The Power Broker: Robert Moses and the Fall of New York by Robert Caro

51fonlierul-_sx328_bo1204203200_If you have driven through a highway, bridge, or tunnel in New York City, you have Robert Moses to thank for it; moreover, if you look at much of the current makeup of the city, it’s due to Moses, who held myriad titles throughout his forty-year career in the governments of New York City and New York State.  But a list of bridges, tunnels, and buildings does not even begin to scratch the surface of Robert Caro’s exhaustive biography of the life of the man who literally shaped the nation’s leading city.

Published in 1974 when New York City was descending into the nadir of its existence, The Power Broker is a thorough look at Robert Moses’ life and a treatise on the nature of power.  While definitely in the thick of New York City and State politics, Moses himself was a lifelong bureaucrat who found ways to influence several of the city’s mayors and the state’s governors, even if his relationships with many–among them, Fiorello LaGuardia, Franklin Delano Roosevelt, and Nelson Rockefeller–was often adversarial.  Caro, whose research was extensively detailed, weaves a story of a man who went from an idealist to blinded by his own ego, his fall eventually coming because the visionary he once had been wielded too much power and influence for his own good.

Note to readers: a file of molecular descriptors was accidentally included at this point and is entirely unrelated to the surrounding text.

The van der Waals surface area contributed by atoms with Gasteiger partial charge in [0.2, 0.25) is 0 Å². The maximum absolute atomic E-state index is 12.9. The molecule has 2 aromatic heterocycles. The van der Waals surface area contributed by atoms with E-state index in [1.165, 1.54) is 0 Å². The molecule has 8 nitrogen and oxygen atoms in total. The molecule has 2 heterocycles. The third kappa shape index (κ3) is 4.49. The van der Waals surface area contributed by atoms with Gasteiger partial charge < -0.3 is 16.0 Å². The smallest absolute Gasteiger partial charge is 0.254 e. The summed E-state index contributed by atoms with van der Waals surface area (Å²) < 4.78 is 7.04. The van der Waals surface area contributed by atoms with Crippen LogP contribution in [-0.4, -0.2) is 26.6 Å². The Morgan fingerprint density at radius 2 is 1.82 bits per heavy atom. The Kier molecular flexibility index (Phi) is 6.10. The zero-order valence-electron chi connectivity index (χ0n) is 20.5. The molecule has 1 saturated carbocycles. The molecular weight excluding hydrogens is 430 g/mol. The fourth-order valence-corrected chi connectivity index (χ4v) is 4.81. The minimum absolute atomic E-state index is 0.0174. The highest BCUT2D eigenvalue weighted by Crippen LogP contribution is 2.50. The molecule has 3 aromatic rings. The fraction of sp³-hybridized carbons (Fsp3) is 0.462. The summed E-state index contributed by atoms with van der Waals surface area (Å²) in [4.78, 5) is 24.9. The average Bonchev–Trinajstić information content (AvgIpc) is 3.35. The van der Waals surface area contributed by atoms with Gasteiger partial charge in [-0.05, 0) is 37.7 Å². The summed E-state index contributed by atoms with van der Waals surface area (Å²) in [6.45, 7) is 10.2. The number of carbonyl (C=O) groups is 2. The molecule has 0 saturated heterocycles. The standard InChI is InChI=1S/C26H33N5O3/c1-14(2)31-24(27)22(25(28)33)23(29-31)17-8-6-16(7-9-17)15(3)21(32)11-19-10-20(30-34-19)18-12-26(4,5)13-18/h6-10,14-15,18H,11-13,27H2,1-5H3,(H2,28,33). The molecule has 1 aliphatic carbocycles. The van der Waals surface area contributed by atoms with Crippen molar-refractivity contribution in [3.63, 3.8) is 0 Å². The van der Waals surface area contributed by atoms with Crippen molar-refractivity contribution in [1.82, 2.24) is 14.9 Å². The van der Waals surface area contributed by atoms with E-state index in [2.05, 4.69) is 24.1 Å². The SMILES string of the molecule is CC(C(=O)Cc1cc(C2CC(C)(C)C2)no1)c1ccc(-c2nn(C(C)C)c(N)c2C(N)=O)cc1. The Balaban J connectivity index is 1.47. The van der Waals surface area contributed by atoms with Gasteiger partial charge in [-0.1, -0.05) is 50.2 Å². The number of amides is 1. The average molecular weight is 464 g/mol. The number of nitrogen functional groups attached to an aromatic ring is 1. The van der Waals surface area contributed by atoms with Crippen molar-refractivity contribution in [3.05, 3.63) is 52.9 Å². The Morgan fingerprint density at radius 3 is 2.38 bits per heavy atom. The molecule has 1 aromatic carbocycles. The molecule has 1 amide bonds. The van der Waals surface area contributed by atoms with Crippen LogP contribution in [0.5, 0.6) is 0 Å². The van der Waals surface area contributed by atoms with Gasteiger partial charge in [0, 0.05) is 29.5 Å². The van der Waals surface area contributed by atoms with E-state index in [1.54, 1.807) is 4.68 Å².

I spent much of my life driving around the highways and parkways of Long Island, all of which have their origin stories with Moses and can be found within the book; in fact, I spent summers in college working at Robert Moses State Park.  But even though I feel I have a personal connection to Moses and The Power Broker, I’ll admit that this book was a feat of strength to read.  At a grand total of 1366 pages (if you count notes and the index), The Power Broker is not a leisurely read and could be the basis for its very own seminar or course.  But the accomplishment of finishing the book proved well worth it.

-Tom

You should read this book if …

  1. You have a serious interest in the history of New York State, New York City, and Long Island.
  2. You’ve read Gotham by Edwin G. Burrows and Mike Wallace (itself a tome) and want to continue a look at New York City history.
  3. You’re a fan of The Bowery Boys NYC History Podcast and want to learn more about Robert Moses.
  4. You’ve got an interest in politics and political history and want to see how theories of power (and the egos of the men who wield it) often play out in real life.

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